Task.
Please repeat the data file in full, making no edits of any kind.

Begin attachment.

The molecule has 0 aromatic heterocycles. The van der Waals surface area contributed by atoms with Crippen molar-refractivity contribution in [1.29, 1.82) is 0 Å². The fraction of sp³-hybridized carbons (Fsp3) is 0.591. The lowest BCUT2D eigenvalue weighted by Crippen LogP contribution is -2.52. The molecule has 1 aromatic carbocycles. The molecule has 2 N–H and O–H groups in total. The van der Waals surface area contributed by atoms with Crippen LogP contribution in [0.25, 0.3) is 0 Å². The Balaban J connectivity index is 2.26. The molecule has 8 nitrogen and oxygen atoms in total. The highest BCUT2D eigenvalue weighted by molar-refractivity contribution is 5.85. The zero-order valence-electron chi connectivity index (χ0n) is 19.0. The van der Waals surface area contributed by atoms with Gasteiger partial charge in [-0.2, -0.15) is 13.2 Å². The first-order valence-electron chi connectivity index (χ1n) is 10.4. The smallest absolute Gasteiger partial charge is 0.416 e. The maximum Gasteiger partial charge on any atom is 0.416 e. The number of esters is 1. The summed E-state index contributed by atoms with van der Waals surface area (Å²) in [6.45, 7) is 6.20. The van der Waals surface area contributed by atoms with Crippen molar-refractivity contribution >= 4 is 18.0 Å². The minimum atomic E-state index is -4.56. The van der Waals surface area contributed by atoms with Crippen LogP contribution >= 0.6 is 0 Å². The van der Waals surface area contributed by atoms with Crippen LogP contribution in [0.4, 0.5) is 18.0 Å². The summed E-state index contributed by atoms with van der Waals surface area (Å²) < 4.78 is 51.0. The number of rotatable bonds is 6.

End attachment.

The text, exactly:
The molecule has 0 aromatic heterocycles. The van der Waals surface area contributed by atoms with Crippen molar-refractivity contribution in [1.29, 1.82) is 0 Å². The fraction of sp³-hybridized carbons (Fsp3) is 0.591. The lowest BCUT2D eigenvalue weighted by Crippen LogP contribution is -2.52. The molecule has 1 aromatic carbocycles. The molecule has 2 N–H and O–H groups in total. The van der Waals surface area contributed by atoms with Crippen LogP contribution in [0.25, 0.3) is 0 Å². The Balaban J connectivity index is 2.26. The molecule has 8 nitrogen and oxygen atoms in total. The highest BCUT2D eigenvalue weighted by molar-refractivity contribution is 5.85. The zero-order valence-electron chi connectivity index (χ0n) is 19.0. The van der Waals surface area contributed by atoms with Gasteiger partial charge in [-0.2, -0.15) is 13.2 Å². The first-order valence-electron chi connectivity index (χ1n) is 10.4. The smallest absolute Gasteiger partial charge is 0.416 e. The maximum Gasteiger partial charge on any atom is 0.416 e. The number of esters is 1. The summed E-state index contributed by atoms with van der Waals surface area (Å²) in [6.45, 7) is 6.20. The van der Waals surface area contributed by atoms with Crippen molar-refractivity contribution >= 4 is 18.0 Å². The minimum atomic E-state index is -4.56. The van der Waals surface area contributed by atoms with Crippen LogP contribution >= 0.6 is 0 Å². The van der Waals surface area contributed by atoms with Crippen LogP contribution in [0.4, 0.5) is 18.0 Å². The summed E-state index contributed by atoms with van der Waals surface area (Å²) < 4.78 is 51.0. The number of rotatable bonds is 6.